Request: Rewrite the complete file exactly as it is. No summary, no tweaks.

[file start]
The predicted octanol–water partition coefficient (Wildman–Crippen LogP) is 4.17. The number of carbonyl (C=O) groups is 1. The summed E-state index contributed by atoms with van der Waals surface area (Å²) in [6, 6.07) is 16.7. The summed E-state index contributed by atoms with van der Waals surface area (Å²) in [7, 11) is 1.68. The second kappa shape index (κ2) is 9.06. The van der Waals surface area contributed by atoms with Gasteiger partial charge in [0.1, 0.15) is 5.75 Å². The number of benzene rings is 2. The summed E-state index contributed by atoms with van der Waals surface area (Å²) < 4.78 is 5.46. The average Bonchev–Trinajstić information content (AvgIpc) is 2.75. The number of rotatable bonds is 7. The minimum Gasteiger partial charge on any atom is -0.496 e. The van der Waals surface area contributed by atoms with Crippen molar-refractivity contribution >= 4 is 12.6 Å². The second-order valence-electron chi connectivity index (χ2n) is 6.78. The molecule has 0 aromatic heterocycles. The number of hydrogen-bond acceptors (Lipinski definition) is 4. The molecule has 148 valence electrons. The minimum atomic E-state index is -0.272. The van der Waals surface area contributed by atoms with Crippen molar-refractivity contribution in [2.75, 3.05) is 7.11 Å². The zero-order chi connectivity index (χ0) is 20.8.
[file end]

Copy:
The predicted octanol–water partition coefficient (Wildman–Crippen LogP) is 4.17. The number of carbonyl (C=O) groups is 1. The summed E-state index contributed by atoms with van der Waals surface area (Å²) in [6, 6.07) is 16.7. The summed E-state index contributed by atoms with van der Waals surface area (Å²) in [7, 11) is 1.68. The second kappa shape index (κ2) is 9.06. The van der Waals surface area contributed by atoms with Gasteiger partial charge in [0.1, 0.15) is 5.75 Å². The number of benzene rings is 2. The summed E-state index contributed by atoms with van der Waals surface area (Å²) < 4.78 is 5.46. The average Bonchev–Trinajstić information content (AvgIpc) is 2.75. The number of rotatable bonds is 7. The minimum Gasteiger partial charge on any atom is -0.496 e. The van der Waals surface area contributed by atoms with Crippen molar-refractivity contribution >= 4 is 12.6 Å². The second-order valence-electron chi connectivity index (χ2n) is 6.78. The molecule has 0 aromatic heterocycles. The number of hydrogen-bond acceptors (Lipinski definition) is 4. The molecule has 148 valence electrons. The minimum atomic E-state index is -0.272. The van der Waals surface area contributed by atoms with Crippen molar-refractivity contribution in [2.75, 3.05) is 7.11 Å². The zero-order chi connectivity index (χ0) is 20.8.